Meet Rafael Cruz, Ted Cruz’s 76-year-old father, a crucial — if sometimes divisive — element of the Texas senator’s campaign to win over conservative Christian voters. The senior Cruz’s crusades at churches across Iowa have paid big dividends; with strong support among evangelicals, Cruz has pulled within striking distance of front-runner Donald Trump in next week’s first-in-the-nation caucus.
7. In Politico, Anna Palmer writes about Rubio’s final strategy in Iowa.
"Will faith influence me as president? Absolutely," Rubio told potential caucus-goers at Marshalltown Community College. "Our nation should hope that our next president is someone who every day and every night and at every moment drops to their knees and asks the Lord for guidance and asks the holy spirit for inspiration and asks him for wisdom. The wisdom of Solomon to make difficult decisions on behalf of the greatest and most important country."
Rubio's move to highlight his faith and how he would govern as a Christian comes as he has reintroduced the more optimistic part of his personal biography on the campaign trail. It also comes as his operation sees an opening to try and lock down more of the key Iowa evangelical-voter bloc as Sen. Ted Cruz's support has shown signs of splintering.
8. In Reuters, Eric Walsh reports that Joe Arpaio, the provocative Arizona sheriff known for his tough stance on illegal immigration, endorses Trump.
“Donald Trump is a leader. He produces results and is ready to get tough in order to protect American jobs and families," Arpaio was quoted as saying.
"I have fought on the front lines to prevent illegal immigration. I know Donald Trump will stand with me and countless Americans to secure our border. I am proud to support him as the best candidate for president of the United States of America,” Arpaio added.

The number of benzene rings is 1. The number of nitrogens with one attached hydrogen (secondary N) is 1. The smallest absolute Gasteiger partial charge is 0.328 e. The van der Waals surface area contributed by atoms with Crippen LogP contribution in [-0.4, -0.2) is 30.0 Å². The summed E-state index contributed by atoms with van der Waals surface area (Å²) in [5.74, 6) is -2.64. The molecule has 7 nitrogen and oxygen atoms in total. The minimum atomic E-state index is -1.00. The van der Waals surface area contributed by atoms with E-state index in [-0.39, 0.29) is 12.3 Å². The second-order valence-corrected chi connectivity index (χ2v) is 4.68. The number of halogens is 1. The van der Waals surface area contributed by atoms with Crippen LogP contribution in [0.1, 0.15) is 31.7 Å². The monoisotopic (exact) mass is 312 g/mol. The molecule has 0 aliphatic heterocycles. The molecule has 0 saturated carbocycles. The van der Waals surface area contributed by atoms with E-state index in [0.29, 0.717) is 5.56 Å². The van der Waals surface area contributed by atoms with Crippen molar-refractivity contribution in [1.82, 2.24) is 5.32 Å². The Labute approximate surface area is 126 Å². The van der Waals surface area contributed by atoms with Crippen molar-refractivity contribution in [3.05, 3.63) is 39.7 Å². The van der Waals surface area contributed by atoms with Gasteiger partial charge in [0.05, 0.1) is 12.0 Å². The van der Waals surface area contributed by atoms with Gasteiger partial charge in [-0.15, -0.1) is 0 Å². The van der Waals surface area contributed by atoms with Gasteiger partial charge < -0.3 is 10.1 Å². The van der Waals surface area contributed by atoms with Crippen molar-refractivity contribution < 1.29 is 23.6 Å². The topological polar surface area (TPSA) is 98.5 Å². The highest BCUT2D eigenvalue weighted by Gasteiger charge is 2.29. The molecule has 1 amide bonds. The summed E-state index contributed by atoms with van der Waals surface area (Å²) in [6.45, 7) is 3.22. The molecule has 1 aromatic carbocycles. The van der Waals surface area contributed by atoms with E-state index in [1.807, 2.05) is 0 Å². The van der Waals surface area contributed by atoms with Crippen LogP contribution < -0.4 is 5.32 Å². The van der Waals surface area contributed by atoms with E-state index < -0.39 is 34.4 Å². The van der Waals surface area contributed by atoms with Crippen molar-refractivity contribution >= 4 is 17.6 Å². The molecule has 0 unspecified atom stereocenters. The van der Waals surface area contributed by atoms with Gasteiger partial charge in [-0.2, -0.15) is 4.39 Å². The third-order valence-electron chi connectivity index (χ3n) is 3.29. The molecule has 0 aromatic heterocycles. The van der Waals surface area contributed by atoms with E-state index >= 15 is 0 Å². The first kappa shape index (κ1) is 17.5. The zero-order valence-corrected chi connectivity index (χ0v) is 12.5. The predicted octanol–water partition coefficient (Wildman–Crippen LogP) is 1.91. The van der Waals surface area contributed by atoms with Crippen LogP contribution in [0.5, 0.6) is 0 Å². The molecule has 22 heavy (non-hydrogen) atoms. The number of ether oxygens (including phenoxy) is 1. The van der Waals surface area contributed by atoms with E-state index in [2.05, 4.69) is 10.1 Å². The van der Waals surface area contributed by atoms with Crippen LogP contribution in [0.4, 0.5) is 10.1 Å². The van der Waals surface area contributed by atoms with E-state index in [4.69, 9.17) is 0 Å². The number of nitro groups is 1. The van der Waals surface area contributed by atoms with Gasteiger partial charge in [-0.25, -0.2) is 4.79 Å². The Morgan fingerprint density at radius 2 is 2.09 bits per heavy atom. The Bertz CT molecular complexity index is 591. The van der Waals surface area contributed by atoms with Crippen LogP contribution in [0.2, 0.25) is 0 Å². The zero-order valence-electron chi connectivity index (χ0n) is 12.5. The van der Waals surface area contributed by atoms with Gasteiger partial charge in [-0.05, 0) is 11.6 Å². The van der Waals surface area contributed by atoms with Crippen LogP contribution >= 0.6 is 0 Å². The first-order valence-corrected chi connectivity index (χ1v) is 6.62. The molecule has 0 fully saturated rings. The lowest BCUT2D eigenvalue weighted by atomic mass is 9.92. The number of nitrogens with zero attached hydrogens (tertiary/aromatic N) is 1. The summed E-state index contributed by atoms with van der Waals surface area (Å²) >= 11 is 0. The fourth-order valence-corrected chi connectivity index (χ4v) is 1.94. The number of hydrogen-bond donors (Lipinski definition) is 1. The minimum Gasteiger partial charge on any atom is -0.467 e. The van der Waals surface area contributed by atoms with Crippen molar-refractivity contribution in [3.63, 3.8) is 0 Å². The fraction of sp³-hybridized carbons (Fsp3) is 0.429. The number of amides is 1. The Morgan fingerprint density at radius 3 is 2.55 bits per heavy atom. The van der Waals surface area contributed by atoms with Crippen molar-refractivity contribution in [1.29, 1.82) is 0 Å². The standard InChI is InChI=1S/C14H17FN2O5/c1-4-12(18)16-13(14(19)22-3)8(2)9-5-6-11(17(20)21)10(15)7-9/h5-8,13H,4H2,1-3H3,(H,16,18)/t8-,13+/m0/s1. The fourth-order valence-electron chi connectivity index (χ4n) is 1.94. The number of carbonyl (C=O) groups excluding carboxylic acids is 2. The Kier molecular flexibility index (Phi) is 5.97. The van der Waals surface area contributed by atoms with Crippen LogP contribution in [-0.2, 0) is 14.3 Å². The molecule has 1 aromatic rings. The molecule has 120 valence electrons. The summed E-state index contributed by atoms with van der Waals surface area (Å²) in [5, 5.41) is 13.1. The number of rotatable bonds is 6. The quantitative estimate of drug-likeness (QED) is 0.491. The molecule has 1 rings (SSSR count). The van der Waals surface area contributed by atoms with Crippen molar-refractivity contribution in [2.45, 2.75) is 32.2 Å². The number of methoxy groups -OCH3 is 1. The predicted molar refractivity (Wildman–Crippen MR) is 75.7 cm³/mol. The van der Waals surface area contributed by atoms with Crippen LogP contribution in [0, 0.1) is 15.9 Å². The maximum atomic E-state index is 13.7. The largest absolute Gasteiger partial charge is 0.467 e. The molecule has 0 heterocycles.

Arpaio, 83, the sheriff of Maricopa County, Arizona, since 1993, has been found guilty of racial profiling in a federal court, and been accused of abuse of power, misuse of funds and unlawful enforcement of immigration laws. He bills himself as "America's toughest sheriff."
9. In Huffington Post, Megan Cassella explains why former Republican presidential candidate George Pataki has endorsed Marco Rubio for the party's presidential nomination.
Pataki, a former New York governor who suspended his own presidential bid in late December, said in an interview on Fox News that Rubio's experience in Congress will help him lead the military and stand up to threats from abroad.
"I have no doubt that Marco Rubio is ready today to lead this country, to serve and lead as our president, and to bring us together," he said.
10. In The Associated Press, Ken Thomas reports that Sanders can still win if he loses in Iowa.
If I lose Iowa by two votes and end up with virtually the same number of delegates, is that a must-lose situation? Is that a tragedy? No," Sanders said aboard a charter flight en route to Duluth, Minnesota, where he spoke at a rally with 6,000 supporters. "We are running a campaign that will take us to the convention and I'm very proud of the kinds of enormous gains we have made."
Sanders has said previously that he could win Iowa but his comments suggested an attempt to lower expectations in the final week before the caucuses. Asked if the Iowa contest is a must-win, he responded: "That's mythology."
Sanders told reporters earlier in the day in Des Moines that if he could generate large turnout among non-traditional voters, young people and workers, he could claim victory.